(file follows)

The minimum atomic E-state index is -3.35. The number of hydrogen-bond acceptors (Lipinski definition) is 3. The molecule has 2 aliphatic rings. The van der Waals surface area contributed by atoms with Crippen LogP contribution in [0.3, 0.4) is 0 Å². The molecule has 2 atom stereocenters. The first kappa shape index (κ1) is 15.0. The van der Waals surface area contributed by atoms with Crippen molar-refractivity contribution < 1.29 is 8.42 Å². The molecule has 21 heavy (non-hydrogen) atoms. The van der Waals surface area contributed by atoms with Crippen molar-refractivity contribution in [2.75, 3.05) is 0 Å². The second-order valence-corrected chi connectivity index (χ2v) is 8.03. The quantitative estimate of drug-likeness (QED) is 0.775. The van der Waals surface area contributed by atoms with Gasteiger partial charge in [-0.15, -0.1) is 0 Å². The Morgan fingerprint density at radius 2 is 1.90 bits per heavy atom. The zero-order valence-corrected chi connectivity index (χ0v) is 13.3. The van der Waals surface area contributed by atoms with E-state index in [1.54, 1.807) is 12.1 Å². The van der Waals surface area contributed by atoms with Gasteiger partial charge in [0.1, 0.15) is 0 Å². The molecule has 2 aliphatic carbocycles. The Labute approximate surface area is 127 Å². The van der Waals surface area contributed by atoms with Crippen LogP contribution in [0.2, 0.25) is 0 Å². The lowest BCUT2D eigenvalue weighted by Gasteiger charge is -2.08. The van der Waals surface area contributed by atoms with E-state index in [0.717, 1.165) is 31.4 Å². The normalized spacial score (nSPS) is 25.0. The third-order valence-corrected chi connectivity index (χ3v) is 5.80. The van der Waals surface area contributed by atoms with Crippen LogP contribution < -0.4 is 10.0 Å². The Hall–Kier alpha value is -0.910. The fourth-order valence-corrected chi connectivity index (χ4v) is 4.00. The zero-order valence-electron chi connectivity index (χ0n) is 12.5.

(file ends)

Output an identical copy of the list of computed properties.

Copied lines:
The minimum atomic E-state index is -3.35. The number of hydrogen-bond acceptors (Lipinski definition) is 3. The molecule has 2 aliphatic rings. The van der Waals surface area contributed by atoms with Crippen LogP contribution in [0.3, 0.4) is 0 Å². The molecule has 2 atom stereocenters. The first kappa shape index (κ1) is 15.0. The van der Waals surface area contributed by atoms with Crippen molar-refractivity contribution < 1.29 is 8.42 Å². The molecule has 21 heavy (non-hydrogen) atoms. The van der Waals surface area contributed by atoms with Crippen molar-refractivity contribution in [2.75, 3.05) is 0 Å². The second-order valence-corrected chi connectivity index (χ2v) is 8.03. The quantitative estimate of drug-likeness (QED) is 0.775. The van der Waals surface area contributed by atoms with Gasteiger partial charge in [-0.15, -0.1) is 0 Å². The Morgan fingerprint density at radius 2 is 1.90 bits per heavy atom. The zero-order valence-corrected chi connectivity index (χ0v) is 13.3. The van der Waals surface area contributed by atoms with E-state index in [1.54, 1.807) is 12.1 Å². The van der Waals surface area contributed by atoms with Gasteiger partial charge in [0.1, 0.15) is 0 Å². The molecule has 2 aliphatic carbocycles. The Labute approximate surface area is 127 Å². The van der Waals surface area contributed by atoms with Crippen LogP contribution in [0.2, 0.25) is 0 Å². The lowest BCUT2D eigenvalue weighted by Gasteiger charge is -2.08. The van der Waals surface area contributed by atoms with E-state index in [0.717, 1.165) is 31.4 Å². The normalized spacial score (nSPS) is 25.0. The third-order valence-corrected chi connectivity index (χ3v) is 5.80. The van der Waals surface area contributed by atoms with Crippen LogP contribution < -0.4 is 10.0 Å². The Hall–Kier alpha value is -0.910. The fourth-order valence-corrected chi connectivity index (χ4v) is 4.00. The zero-order valence-electron chi connectivity index (χ0n) is 12.5.